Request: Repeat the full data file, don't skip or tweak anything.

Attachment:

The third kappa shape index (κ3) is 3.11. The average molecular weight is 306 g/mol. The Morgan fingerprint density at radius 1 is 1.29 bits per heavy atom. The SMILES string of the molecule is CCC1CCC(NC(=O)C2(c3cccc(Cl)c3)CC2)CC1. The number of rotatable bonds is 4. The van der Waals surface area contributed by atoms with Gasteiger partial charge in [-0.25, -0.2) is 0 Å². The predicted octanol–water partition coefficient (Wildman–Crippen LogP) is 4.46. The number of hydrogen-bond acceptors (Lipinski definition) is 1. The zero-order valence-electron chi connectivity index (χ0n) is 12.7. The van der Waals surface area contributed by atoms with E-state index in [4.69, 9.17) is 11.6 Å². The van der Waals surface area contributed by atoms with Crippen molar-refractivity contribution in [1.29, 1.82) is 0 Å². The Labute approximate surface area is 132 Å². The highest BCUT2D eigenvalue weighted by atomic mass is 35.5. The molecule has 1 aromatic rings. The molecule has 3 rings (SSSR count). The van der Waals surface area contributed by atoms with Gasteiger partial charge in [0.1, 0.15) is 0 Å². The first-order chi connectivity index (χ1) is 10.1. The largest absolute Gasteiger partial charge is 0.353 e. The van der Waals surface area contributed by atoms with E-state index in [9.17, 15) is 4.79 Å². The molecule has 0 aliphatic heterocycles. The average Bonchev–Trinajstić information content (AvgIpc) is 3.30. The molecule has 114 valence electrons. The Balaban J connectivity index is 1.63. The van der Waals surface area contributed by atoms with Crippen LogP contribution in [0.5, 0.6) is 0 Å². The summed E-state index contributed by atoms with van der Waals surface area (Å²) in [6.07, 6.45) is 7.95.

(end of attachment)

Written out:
The third kappa shape index (κ3) is 3.11. The average molecular weight is 306 g/mol. The Morgan fingerprint density at radius 1 is 1.29 bits per heavy atom. The SMILES string of the molecule is CCC1CCC(NC(=O)C2(c3cccc(Cl)c3)CC2)CC1. The number of rotatable bonds is 4. The van der Waals surface area contributed by atoms with Gasteiger partial charge in [-0.25, -0.2) is 0 Å². The predicted octanol–water partition coefficient (Wildman–Crippen LogP) is 4.46. The number of hydrogen-bond acceptors (Lipinski definition) is 1. The zero-order valence-electron chi connectivity index (χ0n) is 12.7. The van der Waals surface area contributed by atoms with E-state index in [4.69, 9.17) is 11.6 Å². The van der Waals surface area contributed by atoms with Crippen molar-refractivity contribution in [1.29, 1.82) is 0 Å². The Labute approximate surface area is 132 Å². The highest BCUT2D eigenvalue weighted by atomic mass is 35.5. The molecule has 1 aromatic rings. The molecule has 3 rings (SSSR count). The van der Waals surface area contributed by atoms with Gasteiger partial charge in [0.1, 0.15) is 0 Å². The first-order chi connectivity index (χ1) is 10.1. The largest absolute Gasteiger partial charge is 0.353 e. The van der Waals surface area contributed by atoms with E-state index in [9.17, 15) is 4.79 Å². The molecule has 0 aliphatic heterocycles. The average Bonchev–Trinajstić information content (AvgIpc) is 3.30. The molecule has 114 valence electrons. The Balaban J connectivity index is 1.63. The van der Waals surface area contributed by atoms with Crippen LogP contribution in [0.5, 0.6) is 0 Å². The summed E-state index contributed by atoms with van der Waals surface area (Å²) in [6.07, 6.45) is 7.95.